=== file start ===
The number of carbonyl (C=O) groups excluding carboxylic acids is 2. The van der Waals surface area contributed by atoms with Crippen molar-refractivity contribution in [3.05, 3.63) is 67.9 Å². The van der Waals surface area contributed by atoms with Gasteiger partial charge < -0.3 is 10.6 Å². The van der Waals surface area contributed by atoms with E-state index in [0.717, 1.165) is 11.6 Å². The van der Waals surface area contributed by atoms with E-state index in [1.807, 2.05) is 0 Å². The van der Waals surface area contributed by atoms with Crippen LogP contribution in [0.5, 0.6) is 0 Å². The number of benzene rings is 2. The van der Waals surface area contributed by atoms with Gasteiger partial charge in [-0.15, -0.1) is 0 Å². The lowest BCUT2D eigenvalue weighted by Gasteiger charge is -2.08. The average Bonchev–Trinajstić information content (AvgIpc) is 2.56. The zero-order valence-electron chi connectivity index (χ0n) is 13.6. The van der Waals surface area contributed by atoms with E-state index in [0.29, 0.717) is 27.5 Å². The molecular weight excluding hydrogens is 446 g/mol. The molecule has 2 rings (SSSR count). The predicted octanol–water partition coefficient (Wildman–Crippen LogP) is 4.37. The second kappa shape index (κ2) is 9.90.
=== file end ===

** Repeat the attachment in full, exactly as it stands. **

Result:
The number of carbonyl (C=O) groups excluding carboxylic acids is 2. The van der Waals surface area contributed by atoms with Crippen molar-refractivity contribution in [3.05, 3.63) is 67.9 Å². The van der Waals surface area contributed by atoms with Gasteiger partial charge < -0.3 is 10.6 Å². The van der Waals surface area contributed by atoms with E-state index in [0.717, 1.165) is 11.6 Å². The van der Waals surface area contributed by atoms with E-state index in [1.807, 2.05) is 0 Å². The van der Waals surface area contributed by atoms with Crippen LogP contribution in [0.5, 0.6) is 0 Å². The number of benzene rings is 2. The van der Waals surface area contributed by atoms with Gasteiger partial charge in [-0.15, -0.1) is 0 Å². The lowest BCUT2D eigenvalue weighted by Gasteiger charge is -2.08. The average Bonchev–Trinajstić information content (AvgIpc) is 2.56. The zero-order valence-electron chi connectivity index (χ0n) is 13.6. The van der Waals surface area contributed by atoms with E-state index in [0.29, 0.717) is 27.5 Å². The molecular weight excluding hydrogens is 446 g/mol. The molecule has 2 rings (SSSR count). The predicted octanol–water partition coefficient (Wildman–Crippen LogP) is 4.37. The second kappa shape index (κ2) is 9.90.